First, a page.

Kenney denies foreign investment tied to temporary workers
But more needs to be done to encourage Canadians in trades, immigration minister says
Immigration Minister Jason Kenney says his government's approvals of foreign investment deals are "absolutely not" contingent on giving foreign companies the green light to bring in temporary foreign workers.
But he acknowledges mistakes may have been made in the case involving a Chinese-owned mining company in B.C. that's now before the courts.
In a year-end interview with CBC News, Kenney tried to debunk any perception that the government's decision to allow deals such as Chinese state oil firm CNOOC's takeover of Alberta's Nexen Inc. is somehow tied to approving foreign workers.
"Let me say categorically we completely oppose the idea of facilitating access to large-scale temporary foreign workers for developments owned by foreign companies," he said.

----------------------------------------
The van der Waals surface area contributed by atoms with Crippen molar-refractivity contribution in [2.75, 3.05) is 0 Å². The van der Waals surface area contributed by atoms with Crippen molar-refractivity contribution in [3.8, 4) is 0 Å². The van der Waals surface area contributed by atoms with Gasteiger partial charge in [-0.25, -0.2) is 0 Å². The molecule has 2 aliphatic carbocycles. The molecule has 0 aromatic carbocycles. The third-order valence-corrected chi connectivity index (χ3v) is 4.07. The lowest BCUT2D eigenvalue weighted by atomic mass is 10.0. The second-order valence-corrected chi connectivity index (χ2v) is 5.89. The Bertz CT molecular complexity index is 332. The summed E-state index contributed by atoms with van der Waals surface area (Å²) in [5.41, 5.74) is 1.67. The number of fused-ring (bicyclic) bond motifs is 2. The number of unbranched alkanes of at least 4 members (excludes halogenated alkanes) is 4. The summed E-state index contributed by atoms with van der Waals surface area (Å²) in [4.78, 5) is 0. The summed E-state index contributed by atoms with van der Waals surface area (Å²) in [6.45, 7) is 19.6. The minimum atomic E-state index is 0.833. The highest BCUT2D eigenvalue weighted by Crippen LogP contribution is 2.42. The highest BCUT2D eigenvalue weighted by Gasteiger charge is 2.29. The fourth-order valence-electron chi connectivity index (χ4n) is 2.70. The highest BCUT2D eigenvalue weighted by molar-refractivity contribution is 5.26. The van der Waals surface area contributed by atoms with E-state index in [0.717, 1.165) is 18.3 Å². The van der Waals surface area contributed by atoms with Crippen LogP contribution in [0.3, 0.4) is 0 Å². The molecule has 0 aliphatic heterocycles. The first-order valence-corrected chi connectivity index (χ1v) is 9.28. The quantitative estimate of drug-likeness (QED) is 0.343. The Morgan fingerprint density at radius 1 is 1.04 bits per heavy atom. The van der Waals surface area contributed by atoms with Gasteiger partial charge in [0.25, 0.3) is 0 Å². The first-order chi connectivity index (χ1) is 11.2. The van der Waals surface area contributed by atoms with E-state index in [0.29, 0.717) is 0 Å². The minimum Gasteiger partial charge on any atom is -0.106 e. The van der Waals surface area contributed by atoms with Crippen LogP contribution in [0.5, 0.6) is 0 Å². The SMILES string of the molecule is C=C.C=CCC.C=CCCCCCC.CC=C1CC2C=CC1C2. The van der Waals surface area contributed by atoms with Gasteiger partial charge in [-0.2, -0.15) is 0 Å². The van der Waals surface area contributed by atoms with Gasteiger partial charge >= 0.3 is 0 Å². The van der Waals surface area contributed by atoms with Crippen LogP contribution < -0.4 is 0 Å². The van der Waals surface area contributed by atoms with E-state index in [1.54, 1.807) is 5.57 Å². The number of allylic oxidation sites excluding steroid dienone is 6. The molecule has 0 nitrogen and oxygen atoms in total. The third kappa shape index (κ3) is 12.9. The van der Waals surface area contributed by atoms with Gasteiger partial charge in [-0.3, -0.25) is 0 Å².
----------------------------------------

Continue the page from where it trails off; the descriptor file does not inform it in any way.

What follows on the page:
"This is not about a labour camp approach to filling labour needs — that's absolutely totally forbidden in this country. We will not permit that to happen."
The Opposition NDP opposed the Nexen Inc. takeover and has long criticized the government's use of the temporary foreign worker program to fill labour gaps, arguing that there are inadequate protections for those workers in Canada.
Kenney suggested his government may have erred when Human Resources and Skills Development Canada approved 200 Chinese miners to staff the Murray River coal project in Tumbler Ridge, B.C.